This is when things become complicated.
The TypeScript compiler informs the IDE about many aspects of TypeScript, which is partly why TypeScript is so popular.
This provides various benefits to the user.
For one thing, faults are easy to spot. While coding, compilation failures are indicated by a red line in the IDE. And, thanks to code completion, you can get inline guidance when you have queries about what functions a library might provide. This improves workflow by eliminating the need to pause and seek assistance from other, online resources.
This improved IDE support, when combined, increases overall user productivity.
In other circumstances, though, this may be too late. Furthermore, assuming a variable to be a given type incorrectly can lead to serious errors.
TypeScript facilitates error checking.
TypeScript will detect syntax issues and alert users by creating compilation errors as it compiles the code. Thus, TypeScript allows users to catch bugs during the compilation process rather than waiting till runtime.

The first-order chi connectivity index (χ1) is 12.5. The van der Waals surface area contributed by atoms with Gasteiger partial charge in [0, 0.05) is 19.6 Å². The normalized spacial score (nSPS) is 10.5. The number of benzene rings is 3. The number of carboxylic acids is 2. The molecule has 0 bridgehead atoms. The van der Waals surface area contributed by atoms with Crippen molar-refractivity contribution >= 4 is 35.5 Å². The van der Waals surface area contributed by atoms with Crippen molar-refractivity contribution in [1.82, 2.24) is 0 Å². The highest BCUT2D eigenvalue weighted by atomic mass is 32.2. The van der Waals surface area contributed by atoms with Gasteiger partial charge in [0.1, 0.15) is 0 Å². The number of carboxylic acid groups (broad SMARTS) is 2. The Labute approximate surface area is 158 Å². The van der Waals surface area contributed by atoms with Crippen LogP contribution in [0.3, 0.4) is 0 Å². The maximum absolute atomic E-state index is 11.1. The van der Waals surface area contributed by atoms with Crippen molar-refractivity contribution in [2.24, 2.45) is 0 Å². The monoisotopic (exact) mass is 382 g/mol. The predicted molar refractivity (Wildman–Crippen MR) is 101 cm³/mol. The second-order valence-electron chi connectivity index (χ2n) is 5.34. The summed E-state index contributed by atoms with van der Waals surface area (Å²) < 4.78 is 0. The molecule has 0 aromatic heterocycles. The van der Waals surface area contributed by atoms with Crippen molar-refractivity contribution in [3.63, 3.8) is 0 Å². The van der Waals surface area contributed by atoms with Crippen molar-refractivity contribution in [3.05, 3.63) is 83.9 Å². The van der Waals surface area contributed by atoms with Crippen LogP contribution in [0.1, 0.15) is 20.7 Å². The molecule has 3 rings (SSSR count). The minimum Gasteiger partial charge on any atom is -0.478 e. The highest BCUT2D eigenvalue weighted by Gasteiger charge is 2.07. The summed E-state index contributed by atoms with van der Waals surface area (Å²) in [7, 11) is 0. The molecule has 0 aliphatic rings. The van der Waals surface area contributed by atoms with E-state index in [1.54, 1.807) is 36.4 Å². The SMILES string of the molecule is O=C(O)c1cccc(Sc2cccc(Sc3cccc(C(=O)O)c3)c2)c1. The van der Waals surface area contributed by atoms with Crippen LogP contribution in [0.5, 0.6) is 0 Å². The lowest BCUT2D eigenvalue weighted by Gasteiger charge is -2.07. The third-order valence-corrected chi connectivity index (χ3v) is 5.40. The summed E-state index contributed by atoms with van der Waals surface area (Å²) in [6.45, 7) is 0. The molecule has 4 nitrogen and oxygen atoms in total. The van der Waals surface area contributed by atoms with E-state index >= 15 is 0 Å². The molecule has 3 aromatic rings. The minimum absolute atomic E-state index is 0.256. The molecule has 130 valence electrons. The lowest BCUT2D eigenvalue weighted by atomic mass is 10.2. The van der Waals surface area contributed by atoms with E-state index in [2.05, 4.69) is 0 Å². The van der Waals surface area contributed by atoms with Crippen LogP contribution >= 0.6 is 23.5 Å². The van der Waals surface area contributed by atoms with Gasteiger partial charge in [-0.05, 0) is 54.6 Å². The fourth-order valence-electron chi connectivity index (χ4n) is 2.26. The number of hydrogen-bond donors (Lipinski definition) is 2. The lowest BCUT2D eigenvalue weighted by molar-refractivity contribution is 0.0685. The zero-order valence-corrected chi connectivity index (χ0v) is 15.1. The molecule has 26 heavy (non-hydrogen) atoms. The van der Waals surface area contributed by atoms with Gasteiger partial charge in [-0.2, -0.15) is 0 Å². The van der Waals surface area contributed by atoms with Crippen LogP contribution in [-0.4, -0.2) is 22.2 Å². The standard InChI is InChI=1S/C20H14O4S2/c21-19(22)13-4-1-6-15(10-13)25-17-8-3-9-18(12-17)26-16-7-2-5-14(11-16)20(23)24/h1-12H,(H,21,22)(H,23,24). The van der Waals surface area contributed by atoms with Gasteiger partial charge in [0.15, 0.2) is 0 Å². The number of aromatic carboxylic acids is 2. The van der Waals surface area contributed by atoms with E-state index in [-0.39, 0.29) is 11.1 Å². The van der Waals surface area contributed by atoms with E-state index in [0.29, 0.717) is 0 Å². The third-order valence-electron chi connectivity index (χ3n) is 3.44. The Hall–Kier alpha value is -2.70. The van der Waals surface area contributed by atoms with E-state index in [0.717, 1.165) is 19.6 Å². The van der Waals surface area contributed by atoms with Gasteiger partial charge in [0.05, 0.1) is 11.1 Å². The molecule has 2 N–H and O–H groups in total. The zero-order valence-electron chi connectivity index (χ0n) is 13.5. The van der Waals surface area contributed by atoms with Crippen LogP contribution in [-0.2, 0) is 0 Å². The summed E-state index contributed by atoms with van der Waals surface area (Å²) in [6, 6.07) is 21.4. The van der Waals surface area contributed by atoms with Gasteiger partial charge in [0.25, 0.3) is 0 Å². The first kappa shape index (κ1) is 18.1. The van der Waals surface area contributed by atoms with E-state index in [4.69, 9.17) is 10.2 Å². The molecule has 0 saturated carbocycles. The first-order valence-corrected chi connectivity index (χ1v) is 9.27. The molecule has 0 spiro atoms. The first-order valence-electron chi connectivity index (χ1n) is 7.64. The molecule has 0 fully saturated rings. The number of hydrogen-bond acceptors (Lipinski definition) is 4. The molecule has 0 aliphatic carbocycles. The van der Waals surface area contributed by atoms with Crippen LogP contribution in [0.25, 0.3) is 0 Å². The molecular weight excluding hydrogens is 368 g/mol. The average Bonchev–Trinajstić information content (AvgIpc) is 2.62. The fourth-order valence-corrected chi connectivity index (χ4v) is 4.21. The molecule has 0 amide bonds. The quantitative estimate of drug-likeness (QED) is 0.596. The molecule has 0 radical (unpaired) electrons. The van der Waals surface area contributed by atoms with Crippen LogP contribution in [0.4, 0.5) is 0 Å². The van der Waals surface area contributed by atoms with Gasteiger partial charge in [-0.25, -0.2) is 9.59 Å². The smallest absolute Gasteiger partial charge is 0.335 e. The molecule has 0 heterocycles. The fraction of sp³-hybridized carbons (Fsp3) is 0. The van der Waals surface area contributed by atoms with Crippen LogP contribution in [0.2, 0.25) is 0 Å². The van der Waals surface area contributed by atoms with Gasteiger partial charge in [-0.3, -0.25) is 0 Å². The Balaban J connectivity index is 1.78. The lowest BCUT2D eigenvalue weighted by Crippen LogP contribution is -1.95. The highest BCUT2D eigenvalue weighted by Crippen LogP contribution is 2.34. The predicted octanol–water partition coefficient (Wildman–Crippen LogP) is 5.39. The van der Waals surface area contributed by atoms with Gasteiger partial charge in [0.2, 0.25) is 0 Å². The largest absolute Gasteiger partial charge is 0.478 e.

In this regard, TypeScript's class feature was a preview of what to expect from ECMAScript 2015. Optional static typing (also known as gradual typing), which allows static language analysis to increase tooling and IDE support, is a unique feature that was added to TypeScript rather than proposed.
This is in stark contrast to many TypeScript competitors, which require a dedicated virtual machine or specific runtime settings for execution.
Support for robust developer tools Overall, TypeScript promises to increase developers' efficiency and productivity by reducing errors, assisting with problem-solving, and providing better tooling at scale.
TSC is particularly useful for developers because it may be performed in the background to support compilation and IDE integration.